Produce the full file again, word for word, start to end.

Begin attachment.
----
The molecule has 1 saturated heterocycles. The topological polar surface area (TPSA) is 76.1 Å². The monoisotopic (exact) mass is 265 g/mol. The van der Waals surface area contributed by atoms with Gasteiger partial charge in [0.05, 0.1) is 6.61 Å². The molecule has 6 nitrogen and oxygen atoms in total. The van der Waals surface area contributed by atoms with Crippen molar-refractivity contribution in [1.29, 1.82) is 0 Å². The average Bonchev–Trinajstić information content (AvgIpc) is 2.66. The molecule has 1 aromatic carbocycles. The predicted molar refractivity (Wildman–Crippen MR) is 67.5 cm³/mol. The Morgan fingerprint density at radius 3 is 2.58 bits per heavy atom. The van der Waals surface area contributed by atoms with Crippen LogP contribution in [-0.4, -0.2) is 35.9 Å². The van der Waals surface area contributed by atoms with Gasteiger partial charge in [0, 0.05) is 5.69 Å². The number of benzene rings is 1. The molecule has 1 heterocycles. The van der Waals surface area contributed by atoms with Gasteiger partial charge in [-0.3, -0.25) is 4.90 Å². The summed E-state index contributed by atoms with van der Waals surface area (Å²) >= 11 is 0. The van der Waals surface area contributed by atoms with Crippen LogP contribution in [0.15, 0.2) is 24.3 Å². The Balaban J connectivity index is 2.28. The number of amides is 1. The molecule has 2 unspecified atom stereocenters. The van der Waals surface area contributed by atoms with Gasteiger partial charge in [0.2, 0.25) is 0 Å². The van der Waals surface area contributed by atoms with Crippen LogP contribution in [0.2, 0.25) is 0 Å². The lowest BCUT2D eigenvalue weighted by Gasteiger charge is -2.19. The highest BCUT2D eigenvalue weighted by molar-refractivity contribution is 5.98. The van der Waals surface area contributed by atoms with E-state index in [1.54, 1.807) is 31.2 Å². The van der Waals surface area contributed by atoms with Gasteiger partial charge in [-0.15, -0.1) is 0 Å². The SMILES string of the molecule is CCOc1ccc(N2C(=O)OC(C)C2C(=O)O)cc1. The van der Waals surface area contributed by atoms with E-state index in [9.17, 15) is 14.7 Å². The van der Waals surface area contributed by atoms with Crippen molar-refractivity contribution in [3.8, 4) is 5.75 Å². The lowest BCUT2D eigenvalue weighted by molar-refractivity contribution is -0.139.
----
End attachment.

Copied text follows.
The molecule has 1 saturated heterocycles. The topological polar surface area (TPSA) is 76.1 Å². The monoisotopic (exact) mass is 265 g/mol. The van der Waals surface area contributed by atoms with Gasteiger partial charge in [0.05, 0.1) is 6.61 Å². The molecule has 6 nitrogen and oxygen atoms in total. The van der Waals surface area contributed by atoms with Crippen molar-refractivity contribution in [1.29, 1.82) is 0 Å². The average Bonchev–Trinajstić information content (AvgIpc) is 2.66. The molecule has 1 aromatic carbocycles. The predicted molar refractivity (Wildman–Crippen MR) is 67.5 cm³/mol. The Morgan fingerprint density at radius 3 is 2.58 bits per heavy atom. The van der Waals surface area contributed by atoms with Crippen LogP contribution in [-0.4, -0.2) is 35.9 Å². The van der Waals surface area contributed by atoms with Gasteiger partial charge in [0, 0.05) is 5.69 Å². The number of benzene rings is 1. The molecule has 1 heterocycles. The van der Waals surface area contributed by atoms with Gasteiger partial charge in [-0.3, -0.25) is 4.90 Å². The summed E-state index contributed by atoms with van der Waals surface area (Å²) >= 11 is 0. The van der Waals surface area contributed by atoms with Crippen LogP contribution in [0.15, 0.2) is 24.3 Å². The Balaban J connectivity index is 2.28. The number of amides is 1. The molecule has 2 unspecified atom stereocenters. The van der Waals surface area contributed by atoms with Gasteiger partial charge in [0.2, 0.25) is 0 Å². The van der Waals surface area contributed by atoms with Crippen LogP contribution in [0.2, 0.25) is 0 Å². The lowest BCUT2D eigenvalue weighted by Gasteiger charge is -2.19. The highest BCUT2D eigenvalue weighted by molar-refractivity contribution is 5.98. The van der Waals surface area contributed by atoms with E-state index in [1.54, 1.807) is 31.2 Å². The van der Waals surface area contributed by atoms with Gasteiger partial charge in [-0.15, -0.1) is 0 Å². The SMILES string of the molecule is CCOc1ccc(N2C(=O)OC(C)C2C(=O)O)cc1. The van der Waals surface area contributed by atoms with E-state index in [9.17, 15) is 14.7 Å². The van der Waals surface area contributed by atoms with Crippen molar-refractivity contribution in [3.8, 4) is 5.75 Å². The lowest BCUT2D eigenvalue weighted by molar-refractivity contribution is -0.139.